Guided Math, Number Sense & Numeration, Number Strings

Addition of double digit numbers

There were about 50 of these on our whiteboard at different times over the last few weeks. We’ve gotten pretty good at adding the tens using mental math strategies. 20+20 -> 2+2=4, so 20+20=40…no problem! But it’s was time to move on!

I really wanted everyone to learn how to effectively use a number line. We’ve been working our way through a Context for Learning kit called “Measuring for the Art Show”. I demonstrated it about 1 billion times. First we used cubes to make a line, then we annotated this on some cash register tape, and then we moved to the whiteboard. Finally, I gave everyone some problems (from the kit) and some paper they could use for drawing the number lines.

As I walked around I could see lots of kids with lots of right answers but no number lines. “How are they doing this??” I wondered. So I asked. And I was amazed! So many of them were using the mental math strategy of splitting. They thought about how many ones there were in each number, and how many tens were in each number, then they found a total.

But the number line isn’t the go-to strategy yet. So I’m annotating the problems two ways now. The way lots of them are doing it, and the way some of them are doing it. Both are ways I hope all of them can do these problems eventually.

Our next step…my next step…is to organize into small groups (I know…back to some guided math. It keeps coming up!) I need to help the kids who are splitting learn the number line, and help the number line kids do some splitting and help the “I have no idea what to do kids” get some ideas.

I’m ALWAYS happy to reach Winter Break, but it always comes about a week before I’m ready. I don’t want to interrupt our math learning. But I’m confident the stuff we’re doing now will stick. I won’t have to start from scratch on January 7.

Here is more work from today:

math

More on Assessment

I’m nearly finished with my math interviews (minus the two who were absent today, of course!) One interview really sticks out because It wasn’t a good interview and I finished it off thinking, “WOW!  There are basically no skills here.”  Now, this isn’t the first time that has happened to me, and I know what to do about it. It’s just that this child had come to me with comments from last year’s teacher that lead me to expect some skills.  So…I went to her for some clarification.  She had saved the interview they did together last year in June.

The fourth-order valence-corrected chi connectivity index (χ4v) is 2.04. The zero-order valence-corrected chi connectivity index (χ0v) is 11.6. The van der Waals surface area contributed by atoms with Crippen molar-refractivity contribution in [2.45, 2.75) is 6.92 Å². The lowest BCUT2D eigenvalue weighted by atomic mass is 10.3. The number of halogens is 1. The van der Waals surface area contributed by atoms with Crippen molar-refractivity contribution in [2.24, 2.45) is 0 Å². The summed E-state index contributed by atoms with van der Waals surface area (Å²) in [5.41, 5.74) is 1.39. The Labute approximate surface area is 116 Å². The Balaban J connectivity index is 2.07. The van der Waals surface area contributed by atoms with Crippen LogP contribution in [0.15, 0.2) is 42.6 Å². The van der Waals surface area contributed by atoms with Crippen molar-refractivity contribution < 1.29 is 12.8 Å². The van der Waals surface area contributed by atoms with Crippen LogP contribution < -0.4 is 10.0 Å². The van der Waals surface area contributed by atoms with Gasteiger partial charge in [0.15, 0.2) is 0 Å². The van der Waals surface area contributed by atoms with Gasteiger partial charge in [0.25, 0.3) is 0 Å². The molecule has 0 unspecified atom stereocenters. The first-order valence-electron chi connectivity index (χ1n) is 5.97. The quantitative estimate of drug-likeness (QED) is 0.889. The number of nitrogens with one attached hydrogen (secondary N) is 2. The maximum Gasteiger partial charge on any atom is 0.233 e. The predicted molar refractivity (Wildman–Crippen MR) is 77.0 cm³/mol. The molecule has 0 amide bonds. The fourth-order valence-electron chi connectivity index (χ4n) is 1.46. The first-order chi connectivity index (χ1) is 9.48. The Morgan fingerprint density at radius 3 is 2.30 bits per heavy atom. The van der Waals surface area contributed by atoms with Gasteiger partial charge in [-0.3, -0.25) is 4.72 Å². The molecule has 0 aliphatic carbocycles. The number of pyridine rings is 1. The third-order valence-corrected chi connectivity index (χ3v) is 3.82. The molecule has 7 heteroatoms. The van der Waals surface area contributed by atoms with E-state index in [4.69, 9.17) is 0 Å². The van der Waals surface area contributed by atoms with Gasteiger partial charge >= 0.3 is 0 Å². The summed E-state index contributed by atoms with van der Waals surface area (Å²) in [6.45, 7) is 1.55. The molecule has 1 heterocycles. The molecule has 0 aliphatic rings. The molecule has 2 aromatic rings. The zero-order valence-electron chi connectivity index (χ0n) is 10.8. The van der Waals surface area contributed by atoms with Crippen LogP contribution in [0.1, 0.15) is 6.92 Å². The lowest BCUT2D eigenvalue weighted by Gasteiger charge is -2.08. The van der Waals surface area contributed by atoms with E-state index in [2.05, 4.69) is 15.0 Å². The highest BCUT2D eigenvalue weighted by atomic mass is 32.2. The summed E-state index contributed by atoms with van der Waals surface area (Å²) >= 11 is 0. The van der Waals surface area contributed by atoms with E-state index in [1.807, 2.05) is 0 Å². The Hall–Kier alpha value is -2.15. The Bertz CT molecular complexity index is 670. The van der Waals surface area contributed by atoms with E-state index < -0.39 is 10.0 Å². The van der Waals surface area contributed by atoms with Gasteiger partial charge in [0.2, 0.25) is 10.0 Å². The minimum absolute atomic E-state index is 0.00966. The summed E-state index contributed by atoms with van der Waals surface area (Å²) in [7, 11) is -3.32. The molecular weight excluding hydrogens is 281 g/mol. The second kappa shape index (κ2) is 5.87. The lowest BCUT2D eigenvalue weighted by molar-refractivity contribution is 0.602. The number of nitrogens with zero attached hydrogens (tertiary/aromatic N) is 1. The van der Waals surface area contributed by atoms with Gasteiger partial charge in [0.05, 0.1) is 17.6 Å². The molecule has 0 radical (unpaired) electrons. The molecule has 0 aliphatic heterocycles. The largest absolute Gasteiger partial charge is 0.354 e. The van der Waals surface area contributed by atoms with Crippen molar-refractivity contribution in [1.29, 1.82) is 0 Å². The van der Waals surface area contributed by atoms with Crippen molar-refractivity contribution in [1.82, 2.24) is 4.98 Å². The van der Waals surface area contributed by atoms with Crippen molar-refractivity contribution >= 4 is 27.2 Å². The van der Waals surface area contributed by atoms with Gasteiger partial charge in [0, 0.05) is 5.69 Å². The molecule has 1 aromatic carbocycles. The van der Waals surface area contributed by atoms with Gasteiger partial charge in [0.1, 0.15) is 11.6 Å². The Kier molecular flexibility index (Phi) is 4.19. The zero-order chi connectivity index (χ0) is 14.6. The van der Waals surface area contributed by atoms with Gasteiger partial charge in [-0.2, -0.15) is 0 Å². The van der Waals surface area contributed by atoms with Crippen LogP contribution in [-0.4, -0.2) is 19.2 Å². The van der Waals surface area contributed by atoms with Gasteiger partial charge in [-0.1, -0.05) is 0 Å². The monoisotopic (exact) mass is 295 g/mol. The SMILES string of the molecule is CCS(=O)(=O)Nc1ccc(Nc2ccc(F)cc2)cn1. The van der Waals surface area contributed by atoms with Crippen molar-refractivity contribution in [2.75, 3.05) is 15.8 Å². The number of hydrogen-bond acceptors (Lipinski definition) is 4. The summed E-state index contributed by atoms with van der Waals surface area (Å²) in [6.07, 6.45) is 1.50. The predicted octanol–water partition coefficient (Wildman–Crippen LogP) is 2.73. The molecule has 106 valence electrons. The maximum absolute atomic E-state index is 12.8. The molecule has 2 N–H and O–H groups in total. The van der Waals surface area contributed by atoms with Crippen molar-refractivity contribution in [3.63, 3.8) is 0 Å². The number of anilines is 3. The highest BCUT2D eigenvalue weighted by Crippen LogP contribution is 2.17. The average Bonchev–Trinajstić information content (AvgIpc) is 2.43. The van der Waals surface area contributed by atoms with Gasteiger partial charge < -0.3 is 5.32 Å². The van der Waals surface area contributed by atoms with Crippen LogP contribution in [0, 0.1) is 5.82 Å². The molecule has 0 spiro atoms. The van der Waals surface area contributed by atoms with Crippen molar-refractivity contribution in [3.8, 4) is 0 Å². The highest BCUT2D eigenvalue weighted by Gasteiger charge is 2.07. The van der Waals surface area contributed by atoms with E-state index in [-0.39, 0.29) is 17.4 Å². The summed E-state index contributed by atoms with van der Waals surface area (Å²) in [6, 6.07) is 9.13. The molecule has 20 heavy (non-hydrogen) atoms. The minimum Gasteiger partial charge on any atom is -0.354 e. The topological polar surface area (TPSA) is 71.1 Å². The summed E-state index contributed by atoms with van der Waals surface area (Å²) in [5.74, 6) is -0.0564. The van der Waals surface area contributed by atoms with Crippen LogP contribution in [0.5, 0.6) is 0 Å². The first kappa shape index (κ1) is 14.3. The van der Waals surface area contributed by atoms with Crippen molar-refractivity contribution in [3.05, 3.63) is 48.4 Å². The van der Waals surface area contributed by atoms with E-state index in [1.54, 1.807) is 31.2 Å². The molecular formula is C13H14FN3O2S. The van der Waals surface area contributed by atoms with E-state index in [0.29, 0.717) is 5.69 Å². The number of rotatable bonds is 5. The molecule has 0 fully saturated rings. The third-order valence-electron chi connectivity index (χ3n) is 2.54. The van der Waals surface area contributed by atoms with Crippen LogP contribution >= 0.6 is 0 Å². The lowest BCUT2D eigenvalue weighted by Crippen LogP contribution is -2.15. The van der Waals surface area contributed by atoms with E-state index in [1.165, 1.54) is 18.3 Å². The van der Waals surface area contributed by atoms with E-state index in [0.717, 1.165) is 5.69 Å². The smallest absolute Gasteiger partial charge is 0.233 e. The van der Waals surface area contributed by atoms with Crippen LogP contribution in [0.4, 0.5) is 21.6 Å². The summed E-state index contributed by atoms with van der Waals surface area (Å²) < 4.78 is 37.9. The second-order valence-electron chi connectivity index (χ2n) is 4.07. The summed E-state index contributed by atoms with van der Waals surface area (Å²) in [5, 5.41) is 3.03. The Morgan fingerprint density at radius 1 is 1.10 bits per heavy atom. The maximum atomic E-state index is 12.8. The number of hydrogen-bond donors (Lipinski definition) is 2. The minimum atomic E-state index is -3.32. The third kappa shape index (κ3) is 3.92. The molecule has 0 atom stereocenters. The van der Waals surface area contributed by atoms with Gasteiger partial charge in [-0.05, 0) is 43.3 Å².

So instead of a score from a test, or a report card mark and comment, I got to see exactly how he had answered the questions she had asked.  In our board, there is a set of interview questions that most people use, and she had used those.  I use different ones, but have been choosing 3 or 4 of my students as “marker” students, and I do this longer interview with them so I can have the same data as my colleagues for some discussions in the building.  I was so grateful that my colleague still had the exact interview sheet lying around, and wondered why I hadn’t thought to keep more of them.  Likely because I have decided not to be a hoarder in my classroom, which is an important goal, but at times like this I question my reliability as a goal setter.

This weekend, one of my school jobs is to go through my interviews and sort the data.  The board math people (I can’t ever remember all the job titles) have provided us with a tracking sheet.  I haven’t spent any time really looking at it, but I’ll probably give it a go so I can use it to participate in math conversations in our building. I also need to plot everyone on the Landscape of Learning.  Even though I feel pretty confident about my decision to start with the “Collecting and Organizing” Context for Learning unit, I have this niggling suspicion that I will maybe have to run two units at once because a few of my friends are in a very different place than the rest of us. That’s the beauty of the Landscape!  I will know who needs to start here, and who needs to start there. It’s a counting unit though, so I think it will be the only one for now.

I know that people love Teachers Pay Teachers units.  They are super easy to print and photocopy. And I know it’s much easier to mark 10-20 questions on a math test or quiz than it is to conduct individual interviews and then plot each individual on the Landscape.  But when I am considering taking some assessment shortcuts, I can’t stop thinking about a girl I taught a few years ago.

In grade 4, I gave everyone a quick multiplication sheet so they could do some practicing.  She got every single question right! But along with the quiz, she had also been working on a separate sheet of paper.  I knew she was drawing pictures to solve some problems.  But when I sat down to look at everyone’s work, I realized she had drawn a picture for every single question.  For 8×7 she drew a picture, which is fine because 8×7 can be tricky.  But for 2×2 she  also drew a picture. And for 1x 6 and for 3×3, and on and on. Her score said “Level 4”, her drawings said “Level 2…maybe actually 1”.   And back to my friend from this morning – I would have had to consider that child a “beginning” mathematician at best, but thanks to information that came out in interviews with his previous teacher, I know him to be much more.